Lung transplant patient, 10, has more surgery
PHILADELPHIA — A 10-year-old girl who had two adult-lung transplants because her parents sued to change national rules regarding organ donations underwent surgery on Tuesday to repair her diaphragm.
The operation performed at Children's Hospital of Philadelphia is expected to allow Sarah Murnaghan to breathe on her own. Sarah has needed a breathing tube since the successful June 15 transplant because she suffered a partial paralysis of her diaphragm during that procedure.
Her mother, Janet Murnaghan, wrote on her Facebook page that doctors said the operation went well.
“Sarah is still mostly sedated, waking periodically in pain, so aggressive pain management is under way,” she said.
Janet Murnaghan said her daughter has one chest tube back in place, and doctors expect to know by next week “whether her other muscles are strong enough to do the job of breathing after extubation or if she needs a temporary tracheostomy while we recondition her muscles.”
Sarah has been hospitalized for months with end-stage cystic fibrosis while awaiting two lungs.
The girl from Newtown Square, a Philadelphia suburb, was a top candidate for organs from a child donor, but none was available, and a national transplant policy put her at the bottom of the adult list — behind patients who were less critically ill.
Show commenting policy
TribLive commenting policy
You are solely responsible for your comments and by using TribLive.com you agree to our Terms of Service.
We moderate comments. Our goal is to provide substantive commentary for a general readership. By screening submissions, we provide a space where readers can share intelligent and informed commentary that enhances the quality of our news and information.
While most comments will be posted if they are on-topic and not abusive, moderating decisions are subjective. We will make them as carefully and consistently as we can. Because of the volume of reader comments, we cannot review individual moderation decisions with readers.
We value thoughtful comments representing a range of views that make their point quickly and politely. We make an effort to protect discussions from repeated comments either by the same reader or different readers.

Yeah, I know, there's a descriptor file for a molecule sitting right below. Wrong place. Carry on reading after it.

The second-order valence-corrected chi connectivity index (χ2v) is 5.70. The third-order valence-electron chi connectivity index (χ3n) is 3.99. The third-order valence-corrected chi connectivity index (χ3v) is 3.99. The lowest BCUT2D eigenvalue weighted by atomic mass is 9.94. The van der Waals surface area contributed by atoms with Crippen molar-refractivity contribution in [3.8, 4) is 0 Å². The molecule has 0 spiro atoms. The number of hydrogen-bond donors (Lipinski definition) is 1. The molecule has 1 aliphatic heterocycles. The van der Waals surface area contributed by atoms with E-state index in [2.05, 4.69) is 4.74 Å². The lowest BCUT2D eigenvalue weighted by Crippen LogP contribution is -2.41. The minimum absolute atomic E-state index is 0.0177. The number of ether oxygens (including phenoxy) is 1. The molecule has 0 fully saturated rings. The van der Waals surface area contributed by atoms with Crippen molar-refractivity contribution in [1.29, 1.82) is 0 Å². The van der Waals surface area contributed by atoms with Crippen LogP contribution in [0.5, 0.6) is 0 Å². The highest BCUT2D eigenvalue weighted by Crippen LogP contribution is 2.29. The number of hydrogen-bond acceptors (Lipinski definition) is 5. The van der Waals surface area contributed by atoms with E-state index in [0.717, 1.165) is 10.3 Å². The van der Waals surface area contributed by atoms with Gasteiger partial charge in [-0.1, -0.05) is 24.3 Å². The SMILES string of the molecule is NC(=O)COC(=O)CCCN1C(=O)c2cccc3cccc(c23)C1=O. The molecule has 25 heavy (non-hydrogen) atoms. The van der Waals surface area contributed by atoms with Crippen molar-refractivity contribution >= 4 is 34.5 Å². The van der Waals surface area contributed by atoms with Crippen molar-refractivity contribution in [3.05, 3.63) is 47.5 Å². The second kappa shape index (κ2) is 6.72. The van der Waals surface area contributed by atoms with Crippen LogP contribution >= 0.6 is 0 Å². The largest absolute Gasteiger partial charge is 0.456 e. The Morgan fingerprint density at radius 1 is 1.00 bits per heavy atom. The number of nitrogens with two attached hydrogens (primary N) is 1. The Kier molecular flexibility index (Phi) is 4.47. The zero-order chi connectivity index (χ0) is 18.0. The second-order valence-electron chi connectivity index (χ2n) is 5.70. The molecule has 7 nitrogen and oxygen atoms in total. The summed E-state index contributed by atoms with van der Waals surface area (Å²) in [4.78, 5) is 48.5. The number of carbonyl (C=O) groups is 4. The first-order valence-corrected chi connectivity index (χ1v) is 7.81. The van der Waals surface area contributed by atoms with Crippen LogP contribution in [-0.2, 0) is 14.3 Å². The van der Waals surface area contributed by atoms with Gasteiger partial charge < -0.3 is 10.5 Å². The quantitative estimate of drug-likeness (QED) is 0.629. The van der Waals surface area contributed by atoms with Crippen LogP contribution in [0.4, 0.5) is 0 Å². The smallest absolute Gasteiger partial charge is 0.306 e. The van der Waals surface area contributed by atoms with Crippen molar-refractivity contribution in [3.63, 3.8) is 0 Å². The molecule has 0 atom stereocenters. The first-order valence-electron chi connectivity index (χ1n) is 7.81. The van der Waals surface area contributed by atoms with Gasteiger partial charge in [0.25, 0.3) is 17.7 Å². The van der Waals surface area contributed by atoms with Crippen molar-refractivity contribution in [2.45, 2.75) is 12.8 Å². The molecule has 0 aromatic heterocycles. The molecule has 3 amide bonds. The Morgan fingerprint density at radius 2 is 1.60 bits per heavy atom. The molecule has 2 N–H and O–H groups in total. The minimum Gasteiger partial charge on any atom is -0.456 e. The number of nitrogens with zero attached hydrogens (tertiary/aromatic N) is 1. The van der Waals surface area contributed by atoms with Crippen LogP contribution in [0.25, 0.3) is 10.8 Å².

We follow the same standards for taste as the daily newspaper. A few things we won't tolerate: personal attacks, obscenity, vulgarity, profanity (including expletives and letters followed by dashes), commercial promotion, impersonations, incoherence, proselytizing and SHOUTING. Don't include URLs to Web sites.
We do not edit comments. They are either approved or deleted. We reserve the right to edit a comment that is quoted or excerpted in an article. In this case, we may fix spelling and punctuation.
We welcome strong opinions and criticism of our work, but we don't want comments to become bogged down with discussions of our policies and we will moderate accordingly.
We appreciate it when readers and people quoted in articles or blog posts point out errors of fact or emphasis and will investigate all assertions. But these suggestions should be sent via e-mail. To avoid distracting other readers, we won't publish comments that suggest a correction. Instead, corrections will be made in a blog post or in an article.
- New York farmers lament lost opportunity for natural gas riches with fracking ban
- Police: NYC cop killer invited people to watch shooting
- Coal mines near record low in worker deaths
- Gray wolf decision reversed
- WikiLeaks releases purported CIA documents on operatives’ travel
- Dr. Oz no wizard, fact-checkers say in study showing evidence doesn’t back claims
- Sony bows to threats, cancels Dec. 25 release of ‘The Interview’
- Document hunt to begin for illegals who need proof of residency since 2010 for permit, reprieve
- Obama says Sony hack not an act of war
- Obama fires back on foreign policy on Cuba, Russia
- Georgia prosecutor Yates tapped for No. 2 post in Justice Department